Outcomes and efficacy of magnetic resonance imaging-compatible sacral nerve stimulator for management of fecal incontinence: A multi-institutional study


Background:Fecal incontinence (FI) is an involuntary passage of fecal matter which can have a significant impact on a patient's quality of life. Many modalities of treatment exist for FI. Sacral nerve stimulation is a well-established treatment for FI. Given the increased need of magnetic resonance imaging (MRI) for diagnostics, the InterStim which was previously used in sacral nerve stimulation was limited by MRI incompatibility. Medtronic MRI-compatible InterStim was approved by the United States Food and Drug Administration in August 2020 and has been widely used.

Aim:To evaluate the efficacy, outcomes and complications of the MRI-compatible InterStim.

Methods:Data of patients who underwent MRI-compatible Medtronic InterStim placement at UPMC Williamsport, University of Minnesota, Advocate Lutheran General Hospital, and University of Wisconsin-Madison was pooled and analyzed. Patient demographics, clinical features, surgical techniques, complications, and outcomes were analyzed. Strengthening the Reporting of Observational studies in Epidemiology(STROBE) cross-sectional reporting guidelines were used.

Results:Seventy-three patients had the InterStim implanted. The mean age was 63.29 ± 12.2 years. Fifty-seven (78.1%) patients were females and forty-two (57.5%) patients had diabetes. In addition to incontinence, overlapping symptoms included diarrhea (23.3%), fecal urgency (58.9%), and urinary incontinence (28.8%). Fifteen (20.5%) patients underwent Peripheral Nerve Evaluation before proceeding to definite implant placement. Thirty-two (43.8%) patients underwent rechargeable InterStim placement. Three (4.1%) patients needed removal of the implant. Migration of the external lead connection was observed in 7 (9.6%) patients after the stage I procedure. The explanation for one patient was due to infection. Seven (9.6%) patients had other complications like nerve pain, hematoma, infection, lead fracture, and bleeding. The mean follow-up was 6.62 ± 3.5 mo. Sixty-eight (93.2%) patients reported significant improvement of symptoms on follow-up evaluation.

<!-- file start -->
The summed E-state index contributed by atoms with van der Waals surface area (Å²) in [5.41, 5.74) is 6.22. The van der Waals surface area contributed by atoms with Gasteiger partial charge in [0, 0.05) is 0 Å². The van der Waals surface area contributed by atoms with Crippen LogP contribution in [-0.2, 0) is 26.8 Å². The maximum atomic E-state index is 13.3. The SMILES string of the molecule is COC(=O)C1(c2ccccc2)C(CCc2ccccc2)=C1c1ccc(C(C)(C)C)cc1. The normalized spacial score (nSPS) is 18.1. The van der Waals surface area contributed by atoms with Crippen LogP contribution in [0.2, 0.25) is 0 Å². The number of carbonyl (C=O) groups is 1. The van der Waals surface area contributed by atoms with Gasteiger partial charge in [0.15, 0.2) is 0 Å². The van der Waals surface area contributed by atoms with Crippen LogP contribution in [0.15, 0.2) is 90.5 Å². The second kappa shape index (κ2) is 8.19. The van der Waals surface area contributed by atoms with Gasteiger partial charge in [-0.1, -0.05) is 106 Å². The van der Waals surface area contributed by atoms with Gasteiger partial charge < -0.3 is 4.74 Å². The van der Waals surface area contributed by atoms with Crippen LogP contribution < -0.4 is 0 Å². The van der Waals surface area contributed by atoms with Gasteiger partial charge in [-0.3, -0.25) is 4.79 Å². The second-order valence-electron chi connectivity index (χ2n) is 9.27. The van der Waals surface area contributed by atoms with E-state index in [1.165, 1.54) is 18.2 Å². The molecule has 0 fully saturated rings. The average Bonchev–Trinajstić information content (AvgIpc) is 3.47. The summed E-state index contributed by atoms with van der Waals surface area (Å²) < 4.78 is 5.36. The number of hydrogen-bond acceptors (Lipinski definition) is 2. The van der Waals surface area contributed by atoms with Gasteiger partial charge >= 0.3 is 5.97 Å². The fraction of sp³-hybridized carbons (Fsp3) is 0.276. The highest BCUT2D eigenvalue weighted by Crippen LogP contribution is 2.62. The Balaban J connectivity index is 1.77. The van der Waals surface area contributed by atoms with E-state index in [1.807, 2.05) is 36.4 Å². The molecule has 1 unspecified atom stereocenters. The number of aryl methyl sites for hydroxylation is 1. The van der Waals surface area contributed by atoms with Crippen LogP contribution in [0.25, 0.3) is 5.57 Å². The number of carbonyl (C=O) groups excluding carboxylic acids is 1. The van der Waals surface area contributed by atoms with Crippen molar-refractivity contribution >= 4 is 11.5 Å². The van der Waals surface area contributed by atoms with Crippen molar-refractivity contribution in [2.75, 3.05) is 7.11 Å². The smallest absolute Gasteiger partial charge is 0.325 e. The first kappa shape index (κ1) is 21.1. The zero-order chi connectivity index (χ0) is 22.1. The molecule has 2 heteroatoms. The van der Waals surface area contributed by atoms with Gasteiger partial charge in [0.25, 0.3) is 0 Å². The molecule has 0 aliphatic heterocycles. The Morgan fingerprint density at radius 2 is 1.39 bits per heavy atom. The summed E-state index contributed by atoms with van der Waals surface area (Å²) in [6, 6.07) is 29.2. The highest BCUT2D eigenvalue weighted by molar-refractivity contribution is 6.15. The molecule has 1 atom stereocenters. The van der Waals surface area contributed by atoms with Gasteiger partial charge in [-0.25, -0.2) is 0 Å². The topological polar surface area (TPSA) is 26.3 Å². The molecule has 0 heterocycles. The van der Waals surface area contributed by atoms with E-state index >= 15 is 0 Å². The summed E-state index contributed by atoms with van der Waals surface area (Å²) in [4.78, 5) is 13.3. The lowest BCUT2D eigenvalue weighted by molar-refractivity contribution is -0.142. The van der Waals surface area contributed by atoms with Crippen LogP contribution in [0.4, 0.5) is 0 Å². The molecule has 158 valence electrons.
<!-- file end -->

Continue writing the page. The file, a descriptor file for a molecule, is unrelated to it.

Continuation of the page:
Conclusion:This study shows promising results with significant symptom improvement, good efficacy and good patient outcomes with low complication rates while using MRI compatible InterStim for FI. Further long-term follow-up and future studies with a larger patient population is recommended.



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